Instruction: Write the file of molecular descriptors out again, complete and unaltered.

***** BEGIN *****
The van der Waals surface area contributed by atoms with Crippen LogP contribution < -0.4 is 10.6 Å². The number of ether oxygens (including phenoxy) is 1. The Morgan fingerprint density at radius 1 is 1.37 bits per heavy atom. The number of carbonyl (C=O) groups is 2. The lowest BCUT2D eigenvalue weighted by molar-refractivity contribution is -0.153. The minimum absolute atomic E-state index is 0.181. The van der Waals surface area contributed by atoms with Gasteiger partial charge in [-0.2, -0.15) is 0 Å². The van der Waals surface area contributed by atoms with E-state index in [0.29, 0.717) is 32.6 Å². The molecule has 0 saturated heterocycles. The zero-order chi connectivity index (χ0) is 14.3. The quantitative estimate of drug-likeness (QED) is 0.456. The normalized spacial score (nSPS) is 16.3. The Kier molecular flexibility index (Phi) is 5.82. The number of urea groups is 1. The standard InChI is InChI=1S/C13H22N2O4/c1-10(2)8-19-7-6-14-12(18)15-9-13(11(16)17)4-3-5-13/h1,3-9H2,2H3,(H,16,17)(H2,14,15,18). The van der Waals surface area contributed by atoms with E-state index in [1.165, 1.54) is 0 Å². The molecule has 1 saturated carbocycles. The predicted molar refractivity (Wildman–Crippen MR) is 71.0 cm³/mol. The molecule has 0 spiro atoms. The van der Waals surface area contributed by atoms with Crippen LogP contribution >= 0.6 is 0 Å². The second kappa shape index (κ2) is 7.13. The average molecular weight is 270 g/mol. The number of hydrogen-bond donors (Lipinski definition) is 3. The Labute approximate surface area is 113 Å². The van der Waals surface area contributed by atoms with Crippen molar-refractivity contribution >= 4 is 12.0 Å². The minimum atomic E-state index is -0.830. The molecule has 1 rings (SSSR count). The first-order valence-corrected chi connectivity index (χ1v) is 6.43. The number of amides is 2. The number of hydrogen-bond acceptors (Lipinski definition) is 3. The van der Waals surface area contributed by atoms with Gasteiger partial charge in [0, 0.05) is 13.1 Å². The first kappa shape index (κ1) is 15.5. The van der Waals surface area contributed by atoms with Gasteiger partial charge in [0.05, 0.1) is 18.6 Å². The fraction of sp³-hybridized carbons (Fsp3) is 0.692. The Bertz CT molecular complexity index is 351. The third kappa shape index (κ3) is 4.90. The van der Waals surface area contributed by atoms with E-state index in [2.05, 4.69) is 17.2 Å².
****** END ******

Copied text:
The van der Waals surface area contributed by atoms with Crippen LogP contribution < -0.4 is 10.6 Å². The number of ether oxygens (including phenoxy) is 1. The Morgan fingerprint density at radius 1 is 1.37 bits per heavy atom. The number of carbonyl (C=O) groups is 2. The lowest BCUT2D eigenvalue weighted by molar-refractivity contribution is -0.153. The minimum absolute atomic E-state index is 0.181. The van der Waals surface area contributed by atoms with Gasteiger partial charge in [-0.2, -0.15) is 0 Å². The van der Waals surface area contributed by atoms with E-state index in [0.29, 0.717) is 32.6 Å². The molecule has 0 saturated heterocycles. The zero-order chi connectivity index (χ0) is 14.3. The quantitative estimate of drug-likeness (QED) is 0.456. The normalized spacial score (nSPS) is 16.3. The Kier molecular flexibility index (Phi) is 5.82. The number of urea groups is 1. The standard InChI is InChI=1S/C13H22N2O4/c1-10(2)8-19-7-6-14-12(18)15-9-13(11(16)17)4-3-5-13/h1,3-9H2,2H3,(H,16,17)(H2,14,15,18). The van der Waals surface area contributed by atoms with E-state index in [1.165, 1.54) is 0 Å². The molecule has 1 saturated carbocycles. The predicted molar refractivity (Wildman–Crippen MR) is 71.0 cm³/mol. The molecule has 0 spiro atoms. The van der Waals surface area contributed by atoms with Crippen LogP contribution >= 0.6 is 0 Å². The second kappa shape index (κ2) is 7.13. The average molecular weight is 270 g/mol. The number of hydrogen-bond donors (Lipinski definition) is 3. The Labute approximate surface area is 113 Å². The van der Waals surface area contributed by atoms with Crippen molar-refractivity contribution >= 4 is 12.0 Å². The minimum atomic E-state index is -0.830. The molecule has 1 rings (SSSR count). The first-order valence-corrected chi connectivity index (χ1v) is 6.43. The number of amides is 2. The number of hydrogen-bond acceptors (Lipinski definition) is 3. The van der Waals surface area contributed by atoms with Gasteiger partial charge in [0, 0.05) is 13.1 Å². The first kappa shape index (κ1) is 15.5. The van der Waals surface area contributed by atoms with Gasteiger partial charge in [0.05, 0.1) is 18.6 Å². The fraction of sp³-hybridized carbons (Fsp3) is 0.692. The Bertz CT molecular complexity index is 351. The third kappa shape index (κ3) is 4.90. The van der Waals surface area contributed by atoms with E-state index in [2.05, 4.69) is 17.2 Å².